Tommy Z – Blizzard of Blues
Tommy Z is from Buffalo, NY, so he knows all about blizzards. He knows all about the blues, too, and the music he creates is hot enough to melt a two-foot snowfall. He is another artist who obviously respects his roots, but has enough songwriting prowess to do just enough different things with them to really grab your attention. The band flat out smokes, the vocals burst with fervor, and the words range from painful to humorous. This album is a great listen, no matter what the weather may be doing. 

Walkin’ Cane Mark – Tryin’ To Make You Understand
Enable Records – 1001
When you are a self-proclaimed “disciple” of the great Howlin’ Wolf you had better bring something serious to the table. Walkin’ Cane Mark not only does that, but he smashes the table to splinters and burns it to ashes just with the power of his music. This is deep blues, intense blues, BLUES blues, and it definitely smokes. Mark is a true slide guitar shredder and has a dusky, growly voice that can’t help but get it’s hooks deep into you. I would bet Wolf would highly recommend this, ‘nuff said. 


James Houlihan – Multitudes

James Houlihan – Multitudes
Gumbo Luvah Music – JAHOUL03
Songsmith James Houlihan who has received notoriety for being in several popular Boston indie bands goes indie himself here and I mean very indie. Not to say some of the music here is not a bit more straight forward alt-American, but his songwriting eccentricities add serious vibrance to the mosaic. James seems to be a veritable encyclopedia of folk music, ranging from traditional to futuristic, comforting to wonderfully strange. The lead track “Fires Of Mercy” fits in the later category, like visiting a twisted carnival with James as the crooning barker beckoning you to join him on his intriguing journey. “The Rogue Song” has a crisp edge to it, with snarling power and an ear-opening range of emotive vocal gymnastics. Showing another side is “Morning Sun,” a lush but bare-bones ballad with sweetly harmonic vocals flowing through a delectable finger-style acoustic guitar backdrop. Lyrically James feels like the kind of wordsmith who can adeptly transpose his thoughts and ideals in a captivating fashion, drawing the listener into his world so there is a mutual understanding of the stories being told. I did call this guy an encyclopedia and I need to embellish that his entries are extraordinary no matter which folk/American direction he goes in. This is the kind of music that any craver of pure songwriting prowess is bound to enjoy. – MW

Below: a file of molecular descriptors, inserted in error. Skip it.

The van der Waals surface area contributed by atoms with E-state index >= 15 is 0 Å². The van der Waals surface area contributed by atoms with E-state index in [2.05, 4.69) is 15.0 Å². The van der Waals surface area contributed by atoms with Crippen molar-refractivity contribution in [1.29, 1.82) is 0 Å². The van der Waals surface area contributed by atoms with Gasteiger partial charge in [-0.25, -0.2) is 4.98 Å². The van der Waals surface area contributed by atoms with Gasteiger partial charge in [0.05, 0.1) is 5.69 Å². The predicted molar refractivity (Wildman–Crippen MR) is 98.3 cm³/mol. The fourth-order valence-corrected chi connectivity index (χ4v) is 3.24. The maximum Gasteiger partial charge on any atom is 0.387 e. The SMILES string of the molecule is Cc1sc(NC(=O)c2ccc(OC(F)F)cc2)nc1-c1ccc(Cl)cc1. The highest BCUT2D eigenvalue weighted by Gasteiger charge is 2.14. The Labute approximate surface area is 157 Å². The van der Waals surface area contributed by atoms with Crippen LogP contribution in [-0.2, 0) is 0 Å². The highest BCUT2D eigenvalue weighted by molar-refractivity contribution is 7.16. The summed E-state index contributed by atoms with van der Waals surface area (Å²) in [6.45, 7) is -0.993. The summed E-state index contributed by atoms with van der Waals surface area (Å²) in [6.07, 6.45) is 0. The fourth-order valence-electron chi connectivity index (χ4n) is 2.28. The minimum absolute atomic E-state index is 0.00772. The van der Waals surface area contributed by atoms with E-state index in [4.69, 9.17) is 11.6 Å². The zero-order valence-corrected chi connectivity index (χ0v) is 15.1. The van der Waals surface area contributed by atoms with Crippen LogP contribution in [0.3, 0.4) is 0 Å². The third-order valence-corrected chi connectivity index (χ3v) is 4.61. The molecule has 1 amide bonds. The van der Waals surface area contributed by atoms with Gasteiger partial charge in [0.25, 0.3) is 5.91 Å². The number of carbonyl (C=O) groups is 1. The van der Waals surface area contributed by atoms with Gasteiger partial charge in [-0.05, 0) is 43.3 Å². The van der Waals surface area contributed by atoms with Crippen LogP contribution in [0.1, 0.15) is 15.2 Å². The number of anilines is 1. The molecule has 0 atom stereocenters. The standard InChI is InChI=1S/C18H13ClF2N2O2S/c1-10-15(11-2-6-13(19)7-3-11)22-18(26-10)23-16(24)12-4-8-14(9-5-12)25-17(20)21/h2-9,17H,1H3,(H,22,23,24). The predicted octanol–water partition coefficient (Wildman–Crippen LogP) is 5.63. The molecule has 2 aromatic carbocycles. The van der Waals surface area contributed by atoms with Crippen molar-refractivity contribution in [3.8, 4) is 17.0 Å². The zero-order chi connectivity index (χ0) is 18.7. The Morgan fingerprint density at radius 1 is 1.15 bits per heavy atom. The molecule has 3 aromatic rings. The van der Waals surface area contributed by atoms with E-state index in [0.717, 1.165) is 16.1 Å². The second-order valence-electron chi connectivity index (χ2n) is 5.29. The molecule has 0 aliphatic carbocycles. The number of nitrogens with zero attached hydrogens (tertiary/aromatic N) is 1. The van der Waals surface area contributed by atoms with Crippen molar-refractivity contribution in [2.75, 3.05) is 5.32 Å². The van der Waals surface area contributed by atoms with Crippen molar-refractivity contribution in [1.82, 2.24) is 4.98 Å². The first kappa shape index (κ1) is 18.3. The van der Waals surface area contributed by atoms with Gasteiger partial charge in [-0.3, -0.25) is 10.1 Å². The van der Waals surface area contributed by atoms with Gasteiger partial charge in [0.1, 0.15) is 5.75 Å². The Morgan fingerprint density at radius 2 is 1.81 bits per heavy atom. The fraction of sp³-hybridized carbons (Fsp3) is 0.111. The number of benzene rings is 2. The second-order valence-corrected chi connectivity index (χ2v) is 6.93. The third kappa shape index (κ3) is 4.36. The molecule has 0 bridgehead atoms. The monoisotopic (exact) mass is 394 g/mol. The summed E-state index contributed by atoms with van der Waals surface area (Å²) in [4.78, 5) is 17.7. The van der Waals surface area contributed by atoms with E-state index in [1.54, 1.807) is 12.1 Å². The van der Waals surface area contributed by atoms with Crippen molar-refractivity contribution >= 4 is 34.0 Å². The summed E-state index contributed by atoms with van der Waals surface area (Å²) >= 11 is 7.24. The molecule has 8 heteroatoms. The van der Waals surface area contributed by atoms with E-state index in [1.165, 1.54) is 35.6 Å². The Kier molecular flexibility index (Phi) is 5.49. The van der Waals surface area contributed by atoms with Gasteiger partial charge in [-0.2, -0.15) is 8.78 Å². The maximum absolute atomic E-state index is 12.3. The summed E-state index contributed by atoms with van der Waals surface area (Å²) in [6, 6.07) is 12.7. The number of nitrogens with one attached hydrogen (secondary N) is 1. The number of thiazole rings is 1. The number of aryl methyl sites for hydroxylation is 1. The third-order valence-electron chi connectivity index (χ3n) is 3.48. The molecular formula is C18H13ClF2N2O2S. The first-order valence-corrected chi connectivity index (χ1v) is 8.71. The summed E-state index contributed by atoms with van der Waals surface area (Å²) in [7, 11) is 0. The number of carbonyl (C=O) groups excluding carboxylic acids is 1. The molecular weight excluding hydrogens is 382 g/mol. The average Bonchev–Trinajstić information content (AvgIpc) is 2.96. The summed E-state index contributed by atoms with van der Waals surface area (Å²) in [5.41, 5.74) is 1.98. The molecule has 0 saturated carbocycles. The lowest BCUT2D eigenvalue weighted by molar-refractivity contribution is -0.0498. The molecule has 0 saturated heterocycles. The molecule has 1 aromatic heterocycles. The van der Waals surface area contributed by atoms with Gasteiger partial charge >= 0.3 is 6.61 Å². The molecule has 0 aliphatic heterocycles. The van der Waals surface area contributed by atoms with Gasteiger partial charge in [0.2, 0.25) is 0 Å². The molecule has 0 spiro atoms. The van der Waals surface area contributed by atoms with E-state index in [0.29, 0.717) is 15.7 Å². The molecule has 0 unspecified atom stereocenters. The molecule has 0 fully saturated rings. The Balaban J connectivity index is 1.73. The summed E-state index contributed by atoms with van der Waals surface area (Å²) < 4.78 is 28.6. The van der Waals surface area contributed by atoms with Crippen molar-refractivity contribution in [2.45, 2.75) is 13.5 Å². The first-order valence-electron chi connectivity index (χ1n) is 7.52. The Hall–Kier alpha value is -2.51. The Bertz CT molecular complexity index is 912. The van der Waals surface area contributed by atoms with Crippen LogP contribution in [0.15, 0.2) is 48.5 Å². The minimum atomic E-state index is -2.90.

Backwater – The Unholy

Backwater – The Unholy
Bad Language Racords
Although Sweden is more known for loud, fast and guttural metal, Backwater seems to be more comparable to the American nu or alt metal scene. This is a good thing as the music is no less intense, but has a harmonic sensibility while still not hanging on any direct coattails. The influential template seems rooted in more “classic” acts like Soundgarden or Faith No More, but there is still that more modern sensibility in the subtleties of songwriting that really kick this music in the rear with a steel tipped boot. A song like “Black Star” is a great microcosm of both the songwriting and musical talents of this band, with a subtle hookiness fueled by explosive riffs, thunderstorm rhythms, and slick but intriguing song structuring. Unlike many nu-metal acts, the vocals here are quite legible –  just the right blend of sonic fervency and melodic sensibility – the perfect vehicle to convey the thought-provoking lyrics. This music is perfect for anyone who does love their music loud and intense, but wants a bit more from it than just that. – MW